An Ohio man accidentally shot himself after he grabbed his pistol instead of his phone at a dentist appointment. That tops this week's news in the world of dentistry. Also making the list: Hillary Clinton's health, the unnecessary pain of switching over to electronic health records, and more.
An Ohio man accidentally shot himself after he grabbed his pistol instead of his phone at a dentist appointment. That tops this week’s news in the world of dentistry. Also making the list: Hillary Clinton’s health, the unnecessary pain of switching over to electronic health records, and more.
• Man Accidentally Shoots Himself at Dentist Appointment (News 2 ABC)
This week’s dumb dental patient story: “An Ohio man is recovering after accidentally shooting himself during a dentist’s appointment. James White was under nitrous oxide when he thought he heard his phone ring, went to grab it, but accidentally grabbed his pistol and fired the weapon.”
“Advisories have been issued over three sets of software commonly used by dentists, after a security researcher found hard-coded credentials that could give an attacker full access to patient data.” According to the Carnegie Mellon University public vulnerability database, “the scale of the problem could be huge, given how many dentists' offices use the named software.”
• Most Doctors Say Clinton's Health Concerns Serious (PR Newswire)
No appointment necessary: “Concerns about Hillary Clinton's health are "serious—could be disqualifying for the position of US President,” say nearly 71% of doctors in an informal internet survey by the Association of American Physicians and Surgeons.
• The New Definition of Oral Health (DrBicuspid.com)
The FDI World Dental Federation, speaking for a million dentists worldwide, has launched a new designation of oral health as an integral part of general health and well-being. The new label: “oral health will include the ability to speak, smile, smell, taste, touch, chew, and swallow, while also being able to express emotions through facial expressions with confidence and without pain.”
• Making Dental Care a Part of ACOs (Health Affairs)
Somewhat technical, but a worthwhile report about the future of dental care in America. “Dental and medical care have almost always been delivered separately and disjointedly. That division of care could now change. Provisions in the Affordable Care Act offer new opportunities to bring medical and dental care delivery closer to one another in two ways.”
“With limited authority and the best of intentions to oversee EHR certification and adoption, the Office of the National Coordinator for Health Information Technology continues to inflict enormous pain on our nation’s providers and care teams, turning caregivers into box-checkers and inadvertently limiting the private sector from innovating,” so says the CEO of athenahealth, a health care technology company.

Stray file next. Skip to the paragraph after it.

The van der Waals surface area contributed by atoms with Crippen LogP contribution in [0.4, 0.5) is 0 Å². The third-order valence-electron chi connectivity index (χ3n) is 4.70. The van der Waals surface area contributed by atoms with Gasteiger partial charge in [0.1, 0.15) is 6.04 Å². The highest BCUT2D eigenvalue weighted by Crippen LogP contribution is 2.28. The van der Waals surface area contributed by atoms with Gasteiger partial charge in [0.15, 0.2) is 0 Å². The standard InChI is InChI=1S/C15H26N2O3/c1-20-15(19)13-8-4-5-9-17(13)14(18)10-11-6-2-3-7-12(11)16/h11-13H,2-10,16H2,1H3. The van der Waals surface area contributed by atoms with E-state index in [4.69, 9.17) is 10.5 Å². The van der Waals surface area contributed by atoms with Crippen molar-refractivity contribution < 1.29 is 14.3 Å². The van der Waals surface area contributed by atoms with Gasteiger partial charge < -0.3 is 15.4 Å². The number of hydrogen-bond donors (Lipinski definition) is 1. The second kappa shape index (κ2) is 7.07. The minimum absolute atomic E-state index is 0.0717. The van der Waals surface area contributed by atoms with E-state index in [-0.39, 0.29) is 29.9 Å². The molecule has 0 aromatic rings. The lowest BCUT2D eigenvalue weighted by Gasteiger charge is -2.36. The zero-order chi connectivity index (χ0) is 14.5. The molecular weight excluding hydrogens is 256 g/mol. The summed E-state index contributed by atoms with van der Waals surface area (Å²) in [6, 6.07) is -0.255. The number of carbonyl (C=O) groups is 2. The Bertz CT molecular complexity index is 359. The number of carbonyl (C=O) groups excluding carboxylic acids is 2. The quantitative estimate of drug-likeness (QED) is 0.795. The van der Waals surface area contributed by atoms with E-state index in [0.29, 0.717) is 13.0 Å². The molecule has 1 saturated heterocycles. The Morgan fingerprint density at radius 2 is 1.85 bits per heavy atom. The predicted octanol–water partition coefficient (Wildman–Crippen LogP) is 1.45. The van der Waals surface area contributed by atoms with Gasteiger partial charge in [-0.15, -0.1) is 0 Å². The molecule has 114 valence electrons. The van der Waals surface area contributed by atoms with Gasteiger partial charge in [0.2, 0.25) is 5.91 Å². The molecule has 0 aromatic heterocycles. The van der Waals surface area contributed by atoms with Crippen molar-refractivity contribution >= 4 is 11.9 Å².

• Michigan’s Looming Dentist Shortage (Mackinac Center)
“Michigan’s dentist population skews older than average and it may be facing a dentist shortage in the near future,” according to this report from a state think tank. One solution: “Hiring dental therapists might make it easier and less costly for dentists to expand their practices and fill shortages.”
• Fearing the Uber of Dentistry (Washington Times)
President Ronald Reagan’s favorite economist offers a spirted defense of “dental support organizations” in general and, Kool Smiles, in particular. “Let’s not permit improper interpretation of the data, fear of change and competition, and scare tactics to get in the way of effective care.
• Important Changes to British Dentistry Guidelines (Medicalxpress)
“Pressure from UK academics has helped bring about a change in advice to dentists about giving antibiotics to heart patients undergoing dental treatment. Patients at risk now have a choice and, after talking to their dentist, can make an informed decision about their treatment.”
• Tooth Enamel Fully Revealed in 3D Mapping (Medical News Today)
“Using nanoscale technology, Australian researchers have, for the first time, produced detailed 3-D maps of the composition and structure of mature human tooth enamel. The maps show the position of atoms critical to the process of tooth decay.”
• First New Texas Dental School in 50 Years (EurekAlert!)
“Texas Tech University Health Sciences Center El Paso is set to house Texas' fourth dental school, thanks to a $25 million gift from the Woody and Gayle Hunt Family Foundation. The new dental school will be the first to open in Texas in nearly 50 years, and the first-ever in West Texas, and on the USA-Mexico border.”